New class of immunotherapy targets found in pancreatic and other cancers
Clayton Boldt, Ph.D.
For patients with pancreatic cancer, the benefits from immunotherapy treatments with immune checkpoint inhibitors or cell therapies have been limited so far. This is partly because pancreatic cancers create an environment that blocks an effective immune response. Also, these tumors have few neoantigens, or mutant proteins, which normally allow the immune system to recognize them as unhealthy cells.
VGLL1 represents the first of a new class of tumor target, called cancer-placenta antigens. These are found at high levels in tumors, but in healthy tissues they’re normally found only in the placenta. This makes them attractive immunotherapy targets, explains Gregory Lizée, Ph.D., corresponding author on the study.
“That’s a key when developing tumor-specific therapies. You want to have the target present in large amounts in the tumor but not in normal cells, so you don’t create autoimmune toxicities,” he says.
Based on this study, the researchers are planning a clinical trial to evaluate a form of immunotherapy called endogenous T cell therapy, in order to target VGLL1 in certain patients with these cancers.
Identifying immunotherapy targets by analyzing patient tumors
Lizée and his laboratory team have long been interested in identifying new cancer-specific targets like VGLL1. Through a collaboration with the Pancreatic Cancer Moon Shot®, part of MD Anderson’s Moon Shots Program®, the group analyzed patients’ tumors to develop vaccines that could be used to treat cancer.
For these vaccines, they looked for cancer-specific protein fragments, or peptides, using a technique called mass spectrometry. These same cancer peptides could then be used in a vaccine to train the immune system to recognize and attack the tumor.
As part of this work, the researchers identified peptides from the VGLL1 protein in multiple patients.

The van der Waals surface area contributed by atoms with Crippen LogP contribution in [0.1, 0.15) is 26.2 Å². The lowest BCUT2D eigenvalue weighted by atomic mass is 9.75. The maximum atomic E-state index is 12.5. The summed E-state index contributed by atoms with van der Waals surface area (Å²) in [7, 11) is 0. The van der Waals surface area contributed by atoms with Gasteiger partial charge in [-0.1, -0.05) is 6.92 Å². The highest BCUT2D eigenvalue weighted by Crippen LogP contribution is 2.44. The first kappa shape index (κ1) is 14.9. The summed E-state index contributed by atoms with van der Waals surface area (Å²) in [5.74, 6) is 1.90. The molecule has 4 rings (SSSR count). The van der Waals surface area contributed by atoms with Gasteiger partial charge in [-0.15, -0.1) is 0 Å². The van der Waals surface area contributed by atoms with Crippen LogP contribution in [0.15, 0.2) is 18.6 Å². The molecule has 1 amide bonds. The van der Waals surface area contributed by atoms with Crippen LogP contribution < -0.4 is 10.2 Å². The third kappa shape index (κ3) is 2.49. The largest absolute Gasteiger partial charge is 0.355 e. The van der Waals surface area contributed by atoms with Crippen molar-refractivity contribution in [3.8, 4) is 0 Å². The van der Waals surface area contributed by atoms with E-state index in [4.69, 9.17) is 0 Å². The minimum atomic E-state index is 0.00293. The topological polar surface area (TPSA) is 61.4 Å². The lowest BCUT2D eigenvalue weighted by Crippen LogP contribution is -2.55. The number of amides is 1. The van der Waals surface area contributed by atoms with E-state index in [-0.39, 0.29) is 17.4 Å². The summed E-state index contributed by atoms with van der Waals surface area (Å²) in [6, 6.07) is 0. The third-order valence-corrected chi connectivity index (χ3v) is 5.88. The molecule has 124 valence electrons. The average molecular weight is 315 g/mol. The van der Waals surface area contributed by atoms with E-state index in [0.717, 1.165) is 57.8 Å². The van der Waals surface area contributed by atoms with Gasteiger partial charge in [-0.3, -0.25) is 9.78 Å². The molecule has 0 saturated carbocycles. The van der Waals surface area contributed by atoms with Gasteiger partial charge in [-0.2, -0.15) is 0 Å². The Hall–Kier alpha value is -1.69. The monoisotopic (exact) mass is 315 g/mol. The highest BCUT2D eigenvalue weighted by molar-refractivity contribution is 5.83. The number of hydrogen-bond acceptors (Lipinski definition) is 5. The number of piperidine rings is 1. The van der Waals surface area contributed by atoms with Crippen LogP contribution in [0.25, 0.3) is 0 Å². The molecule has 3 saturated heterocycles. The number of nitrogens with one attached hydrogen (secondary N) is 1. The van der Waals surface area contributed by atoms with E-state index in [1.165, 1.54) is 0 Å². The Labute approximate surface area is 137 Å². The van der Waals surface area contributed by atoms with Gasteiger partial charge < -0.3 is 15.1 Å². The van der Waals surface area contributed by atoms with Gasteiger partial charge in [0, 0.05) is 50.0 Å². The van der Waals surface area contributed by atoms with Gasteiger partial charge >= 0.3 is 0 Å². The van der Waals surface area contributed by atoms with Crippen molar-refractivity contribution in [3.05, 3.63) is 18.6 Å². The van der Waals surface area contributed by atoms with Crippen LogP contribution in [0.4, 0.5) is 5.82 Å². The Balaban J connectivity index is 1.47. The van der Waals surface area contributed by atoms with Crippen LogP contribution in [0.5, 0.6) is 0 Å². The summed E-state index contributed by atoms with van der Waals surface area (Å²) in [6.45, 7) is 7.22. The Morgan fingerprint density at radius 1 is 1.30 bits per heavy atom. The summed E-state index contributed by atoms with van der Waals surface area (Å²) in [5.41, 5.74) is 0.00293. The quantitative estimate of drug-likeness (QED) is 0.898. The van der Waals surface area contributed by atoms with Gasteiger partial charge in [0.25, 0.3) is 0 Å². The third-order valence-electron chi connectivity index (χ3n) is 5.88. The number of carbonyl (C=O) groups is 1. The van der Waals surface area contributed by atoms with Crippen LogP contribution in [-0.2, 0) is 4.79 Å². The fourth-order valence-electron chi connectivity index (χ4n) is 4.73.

“As we looked into it, we thought VGLL1 looked like a very interesting target in cancer, particularly pancreatic cancer where we don’t have many useful targets,” says Lizée.
In addition to being preferentially found in cancers compared with most normal tissues, increased levels of VGLL1 were associated with worse patient outcomes. This suggested that the protein plays some role that enables the cancers to be more aggressive.
Developing cancer therapies targeting VGLL1
Endogenous T cell therapy is a treatment approach pioneered by Cassian Yee, M.D., also a corresponding author on the study.
The process begins by collecting T cells from the blood of a patient. Then, in the laboratory, researchers isolate those T cells that recognize specific targets on the tumor. After that, they perform very complex procedures to expand those cells to a large number before giving the tumor-specific T cells back to the patient in an infusion.
In this study, Yee and his team were able to isolate T cells that recognized VGLL1 from the blood of patients. In the laboratory, those cells were effective at killing cultured cancer cells from a variety of cancer types.
“These results suggest that targeting VGLL1 is a compelling strategy for developing treatment approaches across multiple cancer types,” says Yee. “We are particularly excited to evaluate endogenous T cell therapies as an innovative option for patients without current immunotherapy options.”
Researchers led by Yee are now designing a clinical trial to evaluate this treatment strategy in patients whose tumors express VGLL1.
Searching for new cancer-placenta antigens
While the current study only reports on the discovery of VGLL1, defining this new class of tumor antigens offers the opportunity to find other therapeutic targets. The researchers are now actively searching for new cancer-placenta antigens that could be leveraged in new therapies.
They’re also trying to better understand how VGLL1 contributes to cancer development. Understanding this may help to clarify why these targets found normally only in the placenta are turned on in cancer cells -- and why VGLL1 contributes to a worse prognosis. These discoveries could open up even more avenues for drug development.
“This is really defining a new category of tumor targets,” says Lizée. “We’re excited about pursuing therapies for this class of antigens, both in pancreatic and other cancers, here at MD Anderson.”
More information about the paper, including collaborators, funding support and disclosures can be found here.